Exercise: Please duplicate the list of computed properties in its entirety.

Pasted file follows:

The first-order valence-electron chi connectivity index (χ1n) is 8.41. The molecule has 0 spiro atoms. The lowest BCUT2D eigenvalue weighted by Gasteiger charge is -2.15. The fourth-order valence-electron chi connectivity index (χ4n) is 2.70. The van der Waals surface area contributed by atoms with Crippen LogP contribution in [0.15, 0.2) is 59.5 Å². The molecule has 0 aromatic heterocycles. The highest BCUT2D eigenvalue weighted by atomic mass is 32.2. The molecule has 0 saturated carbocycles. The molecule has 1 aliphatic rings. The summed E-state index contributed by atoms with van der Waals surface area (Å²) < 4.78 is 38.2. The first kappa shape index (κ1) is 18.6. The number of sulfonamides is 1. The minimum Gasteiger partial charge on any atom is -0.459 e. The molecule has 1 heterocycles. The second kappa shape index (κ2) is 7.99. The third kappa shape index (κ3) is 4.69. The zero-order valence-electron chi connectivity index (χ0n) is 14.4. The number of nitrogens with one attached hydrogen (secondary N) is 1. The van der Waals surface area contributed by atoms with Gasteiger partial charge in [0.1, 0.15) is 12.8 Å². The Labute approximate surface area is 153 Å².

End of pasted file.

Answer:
The first-order valence-electron chi connectivity index (χ1n) is 8.41. The molecule has 0 spiro atoms. The lowest BCUT2D eigenvalue weighted by Gasteiger charge is -2.15. The fourth-order valence-electron chi connectivity index (χ4n) is 2.70. The van der Waals surface area contributed by atoms with Crippen LogP contribution in [0.15, 0.2) is 59.5 Å². The molecule has 0 aromatic heterocycles. The highest BCUT2D eigenvalue weighted by atomic mass is 32.2. The molecule has 0 saturated carbocycles. The molecule has 1 aliphatic rings. The summed E-state index contributed by atoms with van der Waals surface area (Å²) < 4.78 is 38.2. The first kappa shape index (κ1) is 18.6. The number of sulfonamides is 1. The minimum Gasteiger partial charge on any atom is -0.459 e. The molecule has 1 heterocycles. The second kappa shape index (κ2) is 7.99. The third kappa shape index (κ3) is 4.69. The zero-order valence-electron chi connectivity index (χ0n) is 14.4. The number of nitrogens with one attached hydrogen (secondary N) is 1. The van der Waals surface area contributed by atoms with Gasteiger partial charge in [0.1, 0.15) is 12.8 Å². The Labute approximate surface area is 153 Å².